From this point on, things become increasingly terrible for those in the apartment building, as the incident turns out to be a much bigger deal than anyone had anticipated. The government steps in and literally quarantines the building, holding everyone inside. An unlikely hero, a vetenarian, makes the discovery of what it is the outside world is afraid of, and what's caused more and more of the residents to become frenzied, thoughtless beasts.
I won't spoil it anymore, just to mention that with each passing moment, your dread should increase along with the very believable characters'. Your terror should hit peaks you didn't realize possible. This coming from someone who absolutely loves to be scared but has an extremely hard time finding truly horrifying films (The last I can remember that most probably won't agree with me on was Signs). I whole-heartedly recommend Quarantine to any horror movie fan, especially those who enjoyed the "Night of the Living Dead" films as the isolation and nervous terror aspects are in full swing here. One of the 5 best horror movies I've ever seen, an instant classic in my book.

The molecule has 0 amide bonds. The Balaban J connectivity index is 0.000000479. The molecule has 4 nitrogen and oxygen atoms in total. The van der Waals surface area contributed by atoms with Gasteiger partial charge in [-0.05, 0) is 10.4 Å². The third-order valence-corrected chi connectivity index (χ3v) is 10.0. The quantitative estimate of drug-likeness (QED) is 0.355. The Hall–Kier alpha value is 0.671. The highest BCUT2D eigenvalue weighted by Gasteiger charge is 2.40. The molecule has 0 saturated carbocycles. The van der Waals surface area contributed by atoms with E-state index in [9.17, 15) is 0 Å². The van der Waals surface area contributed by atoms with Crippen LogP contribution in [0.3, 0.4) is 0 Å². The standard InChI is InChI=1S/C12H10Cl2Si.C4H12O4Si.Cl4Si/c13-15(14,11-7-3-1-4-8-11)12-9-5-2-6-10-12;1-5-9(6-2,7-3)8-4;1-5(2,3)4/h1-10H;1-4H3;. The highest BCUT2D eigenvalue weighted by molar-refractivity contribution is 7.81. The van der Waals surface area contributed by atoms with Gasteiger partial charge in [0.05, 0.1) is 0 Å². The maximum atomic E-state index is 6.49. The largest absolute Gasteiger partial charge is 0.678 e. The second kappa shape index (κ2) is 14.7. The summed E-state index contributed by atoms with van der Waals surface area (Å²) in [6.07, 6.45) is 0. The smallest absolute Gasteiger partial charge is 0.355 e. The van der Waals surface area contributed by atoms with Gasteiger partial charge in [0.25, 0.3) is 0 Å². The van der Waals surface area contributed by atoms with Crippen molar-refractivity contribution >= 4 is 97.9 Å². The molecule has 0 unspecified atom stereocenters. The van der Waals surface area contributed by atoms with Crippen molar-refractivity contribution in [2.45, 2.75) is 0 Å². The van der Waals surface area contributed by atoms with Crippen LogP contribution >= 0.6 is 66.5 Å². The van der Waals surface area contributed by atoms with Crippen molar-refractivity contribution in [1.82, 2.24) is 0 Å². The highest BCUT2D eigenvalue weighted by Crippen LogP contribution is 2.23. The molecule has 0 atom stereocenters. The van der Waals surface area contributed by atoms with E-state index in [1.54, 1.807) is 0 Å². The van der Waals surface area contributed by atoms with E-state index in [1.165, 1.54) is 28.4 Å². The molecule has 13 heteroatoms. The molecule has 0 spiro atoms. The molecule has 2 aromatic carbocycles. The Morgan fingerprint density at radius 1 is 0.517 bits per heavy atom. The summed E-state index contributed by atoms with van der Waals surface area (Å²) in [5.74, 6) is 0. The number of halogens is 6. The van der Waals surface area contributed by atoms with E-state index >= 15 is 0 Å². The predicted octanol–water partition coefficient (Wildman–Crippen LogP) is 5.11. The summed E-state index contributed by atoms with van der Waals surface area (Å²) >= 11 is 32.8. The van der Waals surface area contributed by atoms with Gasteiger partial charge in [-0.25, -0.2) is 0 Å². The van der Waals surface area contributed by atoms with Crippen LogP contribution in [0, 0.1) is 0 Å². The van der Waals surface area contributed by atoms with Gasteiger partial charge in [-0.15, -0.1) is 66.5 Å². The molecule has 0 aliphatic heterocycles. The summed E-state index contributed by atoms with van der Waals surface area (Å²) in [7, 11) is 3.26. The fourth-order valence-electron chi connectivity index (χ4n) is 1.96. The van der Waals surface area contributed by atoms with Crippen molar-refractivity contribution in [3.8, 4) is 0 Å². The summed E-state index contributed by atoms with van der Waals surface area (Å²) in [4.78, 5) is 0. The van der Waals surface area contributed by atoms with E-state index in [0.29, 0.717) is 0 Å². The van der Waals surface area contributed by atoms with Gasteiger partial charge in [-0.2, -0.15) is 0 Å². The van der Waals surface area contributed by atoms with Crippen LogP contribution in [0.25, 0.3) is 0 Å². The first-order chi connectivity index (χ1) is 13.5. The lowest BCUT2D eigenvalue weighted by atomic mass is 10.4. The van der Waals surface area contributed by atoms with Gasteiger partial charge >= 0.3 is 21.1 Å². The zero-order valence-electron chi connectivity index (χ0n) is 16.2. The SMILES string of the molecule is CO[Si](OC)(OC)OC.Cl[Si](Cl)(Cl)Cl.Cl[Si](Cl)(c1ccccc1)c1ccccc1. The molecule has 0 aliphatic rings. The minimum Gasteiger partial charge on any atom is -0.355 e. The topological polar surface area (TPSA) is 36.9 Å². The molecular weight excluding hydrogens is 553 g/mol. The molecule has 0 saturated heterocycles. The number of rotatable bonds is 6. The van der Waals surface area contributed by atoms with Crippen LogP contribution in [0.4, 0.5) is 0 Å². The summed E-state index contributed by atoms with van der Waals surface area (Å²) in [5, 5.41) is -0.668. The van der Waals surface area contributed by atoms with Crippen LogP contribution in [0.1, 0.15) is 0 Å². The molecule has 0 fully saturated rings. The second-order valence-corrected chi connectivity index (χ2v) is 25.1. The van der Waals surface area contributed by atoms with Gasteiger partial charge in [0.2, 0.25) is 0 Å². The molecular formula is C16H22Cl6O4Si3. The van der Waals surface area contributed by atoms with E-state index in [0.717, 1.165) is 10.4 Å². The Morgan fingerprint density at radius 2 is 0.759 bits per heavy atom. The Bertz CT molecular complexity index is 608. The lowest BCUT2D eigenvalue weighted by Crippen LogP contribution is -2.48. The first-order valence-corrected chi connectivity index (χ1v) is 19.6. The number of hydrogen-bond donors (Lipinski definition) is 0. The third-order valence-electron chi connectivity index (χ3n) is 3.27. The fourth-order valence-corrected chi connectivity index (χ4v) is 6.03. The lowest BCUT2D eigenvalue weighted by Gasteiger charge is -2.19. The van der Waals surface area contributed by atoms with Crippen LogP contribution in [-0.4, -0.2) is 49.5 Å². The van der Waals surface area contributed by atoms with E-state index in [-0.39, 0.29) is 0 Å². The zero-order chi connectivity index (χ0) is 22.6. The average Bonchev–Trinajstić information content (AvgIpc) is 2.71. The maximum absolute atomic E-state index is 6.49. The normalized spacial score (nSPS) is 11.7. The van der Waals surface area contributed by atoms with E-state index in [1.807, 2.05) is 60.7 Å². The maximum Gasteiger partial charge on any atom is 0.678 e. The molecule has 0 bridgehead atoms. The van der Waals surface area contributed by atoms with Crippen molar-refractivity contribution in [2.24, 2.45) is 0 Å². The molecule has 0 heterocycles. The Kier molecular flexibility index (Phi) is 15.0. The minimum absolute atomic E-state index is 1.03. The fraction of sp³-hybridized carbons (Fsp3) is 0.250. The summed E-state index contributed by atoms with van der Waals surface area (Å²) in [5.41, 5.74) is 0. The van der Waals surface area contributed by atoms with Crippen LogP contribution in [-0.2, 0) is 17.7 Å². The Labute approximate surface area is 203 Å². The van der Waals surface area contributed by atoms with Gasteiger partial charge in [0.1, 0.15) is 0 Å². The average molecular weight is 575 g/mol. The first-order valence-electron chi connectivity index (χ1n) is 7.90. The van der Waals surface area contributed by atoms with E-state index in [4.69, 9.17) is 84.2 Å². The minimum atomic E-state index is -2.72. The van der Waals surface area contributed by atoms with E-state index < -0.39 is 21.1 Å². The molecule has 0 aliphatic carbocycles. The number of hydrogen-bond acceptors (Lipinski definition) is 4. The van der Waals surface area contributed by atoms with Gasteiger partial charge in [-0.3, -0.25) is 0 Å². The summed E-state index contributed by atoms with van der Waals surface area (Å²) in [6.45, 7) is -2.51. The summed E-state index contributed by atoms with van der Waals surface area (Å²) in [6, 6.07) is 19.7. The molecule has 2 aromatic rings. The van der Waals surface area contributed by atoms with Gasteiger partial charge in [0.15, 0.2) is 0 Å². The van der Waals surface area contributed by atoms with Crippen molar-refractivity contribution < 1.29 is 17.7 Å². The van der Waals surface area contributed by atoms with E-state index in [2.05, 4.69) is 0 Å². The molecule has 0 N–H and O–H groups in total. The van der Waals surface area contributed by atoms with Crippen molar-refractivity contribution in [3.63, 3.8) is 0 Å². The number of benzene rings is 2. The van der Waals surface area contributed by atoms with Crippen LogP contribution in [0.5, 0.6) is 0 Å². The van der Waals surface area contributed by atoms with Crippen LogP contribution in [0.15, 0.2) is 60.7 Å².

** out of **** You might as well not listen to anything I say in this review. "Quarantine" was not made for me, or anybody who saw the original film that it is based off of, "REC". It was impossible for me to enjoy myself, as the film doesn't intend on delivering much new; but maybe that's what some people will like about it. Formula works with some people and tells others, almost instantly, to stay far away. The formula that "Quarantine" is using works, but that doesn't … more